Complex PTSD

By Lucy Gleysteen and Brittany Mitchell

From PHN Issue 41, Winter 2020

What is complex trauma, or complex PTSD?

Complex trauma is a trauma that is repetitive, occurs over a period of time, and is frequently interpersonal in nature. Complex PTSD most often develops in childhood and can include experiences of abandonment at an early age, physical abuse or neglect, sexual abuse, emotional abuse, living in a neighborhood that has high levels of violence, being impacted by war, repetitive and invasive medical procedures, or other experiences of being in a traumatic environment for a prolonged period of time. Not everyone who has had traumatic experiences develops complex PTSD. However, those who do might experience certain difficulties that can be painful to live with.

What is the difference between complex trauma and regular PTSD?

When people hear the term PTSD (post-traumatic stress disorder), the first thing that often comes to mind is the experience of having suffered a traumatic event such as being in combat, exposure to gun violence, or experiencing a natural disaster. This type of trauma is called single incident trauma. Such experiences can contribute to having nightmares, flashbacks, anxiety, fear, depression, anxiety, emotional withdrawal, numbness, hypervigilance (having your senses on high alert), avoidance of reminders of the traumatic event, irritability, guilt, and shame. This article will focus on complex PTSD. There is a lot of overlap between single incident and complex PTSD. While the two types of trauma have a lot in common, complex trauma often involves the set of symptoms below that were classified by Judith Herman in her book Trauma and Recovery: The Aftermath of Violence–from Domestic Abuse to Political Terror.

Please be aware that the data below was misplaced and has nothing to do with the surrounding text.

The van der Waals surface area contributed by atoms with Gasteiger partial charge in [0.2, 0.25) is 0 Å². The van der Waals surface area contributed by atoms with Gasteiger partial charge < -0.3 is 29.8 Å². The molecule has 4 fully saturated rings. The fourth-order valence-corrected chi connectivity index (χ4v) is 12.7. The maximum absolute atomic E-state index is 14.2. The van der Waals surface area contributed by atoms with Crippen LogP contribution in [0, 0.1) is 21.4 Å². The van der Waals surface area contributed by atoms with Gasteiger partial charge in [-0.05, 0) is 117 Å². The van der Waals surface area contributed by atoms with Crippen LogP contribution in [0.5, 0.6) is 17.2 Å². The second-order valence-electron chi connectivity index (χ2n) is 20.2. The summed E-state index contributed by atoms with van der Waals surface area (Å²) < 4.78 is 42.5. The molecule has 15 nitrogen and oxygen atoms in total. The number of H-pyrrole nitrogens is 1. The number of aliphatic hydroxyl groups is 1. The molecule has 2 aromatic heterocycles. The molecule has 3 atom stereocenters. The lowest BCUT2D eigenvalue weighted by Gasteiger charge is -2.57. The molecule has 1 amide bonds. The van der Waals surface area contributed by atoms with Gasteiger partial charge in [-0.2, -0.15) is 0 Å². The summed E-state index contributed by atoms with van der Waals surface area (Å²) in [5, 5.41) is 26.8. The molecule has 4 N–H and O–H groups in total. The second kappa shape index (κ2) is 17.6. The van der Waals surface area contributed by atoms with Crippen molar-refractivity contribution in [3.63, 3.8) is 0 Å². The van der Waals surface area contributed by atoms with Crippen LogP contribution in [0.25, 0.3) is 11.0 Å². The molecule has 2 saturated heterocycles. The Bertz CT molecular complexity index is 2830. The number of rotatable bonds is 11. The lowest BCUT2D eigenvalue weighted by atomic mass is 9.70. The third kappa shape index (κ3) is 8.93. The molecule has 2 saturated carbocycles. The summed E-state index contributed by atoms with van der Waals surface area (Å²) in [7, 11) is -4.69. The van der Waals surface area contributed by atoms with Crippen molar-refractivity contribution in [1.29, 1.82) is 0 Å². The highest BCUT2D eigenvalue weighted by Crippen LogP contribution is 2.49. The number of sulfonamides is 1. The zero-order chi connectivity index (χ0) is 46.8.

Relational Impact

Complex trauma can deeply impact one’s sense of self and how they relate to others. If, as a child, a person learns that it is unsafe to have closeness with others, that will impact relationships in the long term. This can create a strong sense of loneliness, isolation, and feelings of disconnection.

Emotional Impact

Complex trauma can create challenges in emotional regulation. This could mean that it might be difficult to control and process feelings of anger, sadness, disappointment, or other forms of emotional distress. Those who have CPTSD might have a difficult time with self-soothing. Sometimes a person’s tolerance for handling difficult emotions can be very low. People with complex trauma are more likely to use substances like drugs or alcohol or engage in other self-harm.

Impact on Consciousness

Individuals who’ve experienced complex trauma might experience difficulty with memory and attention. Sometimes when a traumatic event occurs, our body’s capacity to cope might be overwhelmed, resulting in an emotional and social “shutting down” process called dissociation. Dissociation is a mental process that involves disconnection from emotions, memories, body, or sense of self. Dissociation exists on a wide spectrum, and it is possible to dissociate a little bit (i.e., daydreaming or walking somewhere and suddenly arriving at your destination without fully remembering the process of getting there), or it can